Walking Through The Mist
by Sinead Tyrone
Twenty-one year old Aidan O’Connell’s world revolves around music and his father, sister and grandmother, the core family that supports him through the ups and downs of life. While he and his Macready’s Bridge bandmates are on their first American tour, tragedy strikes. Aidan returns to his Derry, Ireland home to find his world torn apart.
Macready’s Bridge’s other members, Patrick Leahy, Michael Sullivan and Niall Donoghue, and their manager Mack Macready, step in to help where they can, while at the same time coping with their own life challenges.
As everything in
Aidan’s world collapses, he finds he must make some very difficult decisions,
including letting go of people and things he once held close, in order to
rebuild his life.
Set against a rich Ireland background, with endearing, memorable characters, “Walking Through The Mist” is a story of relationships, faith, and the human spirit’s struggle to survive when all is lost.
by John Grandits
In Canalside Tale, an intense new novel set in the year 1880, John Grandits chronicles the story of Detective Danny “Brick Fist” Doyle, who polices one of the most crime-ridden precincts in the world, the notorious Canal District of Buffalo. Despite a fearsome and oftentimes wayward reputation, the copper is viewed as a useful tool by the department. However, when investigating a society murder and industrial disaster, he resists a rush to judgement as demanded by his superiors. Instead, he embarks upon a redemptive quest for the truth that leads him into conflicts with crime lords, corrupt officials and a bigoted tycoon.
Set against the backdrop of powerful elites and struggling masses, Canalside Tale takes the reader on an exciting journey through Irish hoolies, Victorian mansions, forbidden affairs, pestilent sweatshops, elegant receptions, clandestine union meetings and torch-lit political rallies. After winding through a world of colorful and unforgettable characters, the story leads to a surprising yet stirring conclusion.
The author weaves into his story actual events that took place at the time; and in telling his tale, addresses issues that still resonate today: the gap between rich and poor, official corruption, and the status of immigrants in American society.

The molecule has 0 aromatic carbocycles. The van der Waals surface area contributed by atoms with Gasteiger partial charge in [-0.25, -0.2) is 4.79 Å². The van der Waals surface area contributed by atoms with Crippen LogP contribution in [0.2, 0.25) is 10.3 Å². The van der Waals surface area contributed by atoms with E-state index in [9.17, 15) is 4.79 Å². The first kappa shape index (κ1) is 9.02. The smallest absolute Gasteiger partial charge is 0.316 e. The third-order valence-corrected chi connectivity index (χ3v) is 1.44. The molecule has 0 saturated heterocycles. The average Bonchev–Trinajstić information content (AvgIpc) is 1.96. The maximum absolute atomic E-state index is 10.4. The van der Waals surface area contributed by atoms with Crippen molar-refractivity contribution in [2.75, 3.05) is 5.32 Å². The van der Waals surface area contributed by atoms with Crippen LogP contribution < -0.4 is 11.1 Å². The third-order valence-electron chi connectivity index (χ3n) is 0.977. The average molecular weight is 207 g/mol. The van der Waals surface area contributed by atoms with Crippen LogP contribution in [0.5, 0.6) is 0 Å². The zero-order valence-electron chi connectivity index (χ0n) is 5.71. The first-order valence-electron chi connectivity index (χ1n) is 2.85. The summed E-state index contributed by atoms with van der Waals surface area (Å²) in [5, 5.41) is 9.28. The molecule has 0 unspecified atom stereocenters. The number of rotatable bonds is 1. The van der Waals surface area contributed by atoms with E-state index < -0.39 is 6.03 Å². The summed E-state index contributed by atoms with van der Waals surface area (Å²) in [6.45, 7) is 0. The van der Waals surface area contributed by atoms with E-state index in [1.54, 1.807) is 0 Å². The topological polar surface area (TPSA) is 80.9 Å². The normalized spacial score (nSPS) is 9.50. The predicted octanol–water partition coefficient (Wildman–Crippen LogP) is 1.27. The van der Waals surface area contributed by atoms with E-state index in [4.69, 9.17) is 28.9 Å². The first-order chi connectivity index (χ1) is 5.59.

by Marjorie Norris
Slanted Windows is the story of a young farm woman, Laura, caught up in her life as a city office worker several years after the end of World War II. It is also the story of her finding herself through friendship with a more worldly, outgoing friend, Patricia. In this poetic narrative, a quiet young woman learns to put muscle into a workforce that is much like herself: innocent, unconscious, disenfranchised. She begins to learn the beauty of nature and culture, social justice and the arts, and to comprehend how these can create an inclusive textile in which to live a life.
New Story of the Month
by S. Wilson
Sharks Don't Eat Peanut Butter
by Mark Privateer
illustrated by Jennifer Dunlap
Sharks Don't Eat Peanut Butter takes you an your child on an educational adventure from A-Z.
Explore fascinating and unique facts about animals that make their homes in or near water
New Nonfiction From No Frills Buffalo
Most Likely to Survive
by Joe Kirchmyer and Matthew Faulkner
Most Likely to Survive is the real-life story of Matthew Faulkner, a smart and friendly young man who would see his well-planned life change dramatically in the blink of an eye. Voted “Most Likely to Succeed” by his classmates, a near-fatal car accident near the end of his senior year of high school would put Matt into the deepest depth of coma for six long weeks. His chance of survival was near zero, and if he did manage to somehow come out of the coma, he would likely end up requiring constant care in a skilled nursing facility.
Through a series of miracles, Matt would walk out of the hospital and soon after, walk across the stage at his high school graduation to cheers and thunderous applause. Thanks to his rehab physician, a remarkable support system, dedicated therapists, grueling therapy sessions and incredible determination, he would fulfill his goal of not only going on to college, but doing exceptionally well academically. His recovery, which will be lifelong, continues to amaze his friends, family, the medical community and anyone who knows and understands the devastating impact of traumatic brain injury.
There is another side to this story — the religious angle. There are those who credit Matt’s amazing recovery to the work of the late Father Nelson Baker, the beloved priest from nearby Lackawanna, New York, who is in need of another miracle as he travels the long path to sainthood in the Catholic Church.
Most Likely to Survive follows Matt’s journey through hospitalization and recovery, recording both the milestones and the setbacks along the way. Medical miracle, religious miracle or a combination of both? That’s left for the reader to decide.
Reviews for No Stoppin' This Boppin
No Stoppin' This Boppin'
by Bob and Terri Skurzewski
The rock and roll era was the teenagers’ “Perfect Storm.” It settled hard and fast in Buffalo with underlying currents of music, but in 1957 when WBNY-AM transitioned to the Top 40 music format, everything fell into place.
No Stoppin’ This Boppin’ is a retrospect of Buffalo from 1950 through 1964 - when AM radio was KING! Buffalo had many great DJ personalities and each interviewed took us behind the scenes and showed how the broadcast industry worked, and how they entertained with their on-air antics.
Readers will be delighted by references to hit-making groups, singers, songwriters and musicians of the era, who talk about how it happened and how they enjoyed the ride. It was a glorious time in post-war America when everybody was under the spell of doo wops, DJs and favorite radio stations.